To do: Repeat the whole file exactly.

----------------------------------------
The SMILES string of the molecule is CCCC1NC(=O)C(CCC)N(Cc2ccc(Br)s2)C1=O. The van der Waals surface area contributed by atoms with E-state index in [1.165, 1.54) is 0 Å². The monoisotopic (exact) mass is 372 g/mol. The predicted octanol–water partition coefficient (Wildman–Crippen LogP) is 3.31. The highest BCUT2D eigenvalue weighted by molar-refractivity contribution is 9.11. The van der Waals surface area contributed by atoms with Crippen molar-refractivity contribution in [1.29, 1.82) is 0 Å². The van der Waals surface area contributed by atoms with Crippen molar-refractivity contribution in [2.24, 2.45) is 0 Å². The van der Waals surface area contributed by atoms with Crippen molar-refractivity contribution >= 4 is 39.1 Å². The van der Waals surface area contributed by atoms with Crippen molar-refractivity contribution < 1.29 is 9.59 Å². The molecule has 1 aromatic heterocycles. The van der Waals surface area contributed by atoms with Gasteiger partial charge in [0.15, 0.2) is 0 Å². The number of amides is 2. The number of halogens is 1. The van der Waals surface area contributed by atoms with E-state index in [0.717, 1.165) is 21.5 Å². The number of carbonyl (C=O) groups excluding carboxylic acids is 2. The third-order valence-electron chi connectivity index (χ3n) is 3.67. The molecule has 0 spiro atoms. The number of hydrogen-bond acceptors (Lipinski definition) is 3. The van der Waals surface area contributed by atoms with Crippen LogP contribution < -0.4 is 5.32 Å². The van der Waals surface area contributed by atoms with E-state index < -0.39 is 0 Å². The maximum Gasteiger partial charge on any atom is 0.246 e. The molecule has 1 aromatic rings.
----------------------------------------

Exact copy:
The SMILES string of the molecule is CCCC1NC(=O)C(CCC)N(Cc2ccc(Br)s2)C1=O. The van der Waals surface area contributed by atoms with E-state index in [1.165, 1.54) is 0 Å². The monoisotopic (exact) mass is 372 g/mol. The predicted octanol–water partition coefficient (Wildman–Crippen LogP) is 3.31. The highest BCUT2D eigenvalue weighted by molar-refractivity contribution is 9.11. The van der Waals surface area contributed by atoms with Crippen molar-refractivity contribution in [1.29, 1.82) is 0 Å². The van der Waals surface area contributed by atoms with Crippen molar-refractivity contribution in [2.24, 2.45) is 0 Å². The van der Waals surface area contributed by atoms with Crippen molar-refractivity contribution >= 4 is 39.1 Å². The van der Waals surface area contributed by atoms with Crippen molar-refractivity contribution < 1.29 is 9.59 Å². The molecule has 1 aromatic heterocycles. The van der Waals surface area contributed by atoms with Gasteiger partial charge in [0.15, 0.2) is 0 Å². The number of amides is 2. The number of halogens is 1. The van der Waals surface area contributed by atoms with E-state index in [0.717, 1.165) is 21.5 Å². The number of carbonyl (C=O) groups excluding carboxylic acids is 2. The third-order valence-electron chi connectivity index (χ3n) is 3.67. The molecule has 0 spiro atoms. The number of hydrogen-bond acceptors (Lipinski definition) is 3. The van der Waals surface area contributed by atoms with Crippen LogP contribution < -0.4 is 5.32 Å². The van der Waals surface area contributed by atoms with E-state index < -0.39 is 0 Å². The maximum Gasteiger partial charge on any atom is 0.246 e. The molecule has 1 aromatic rings.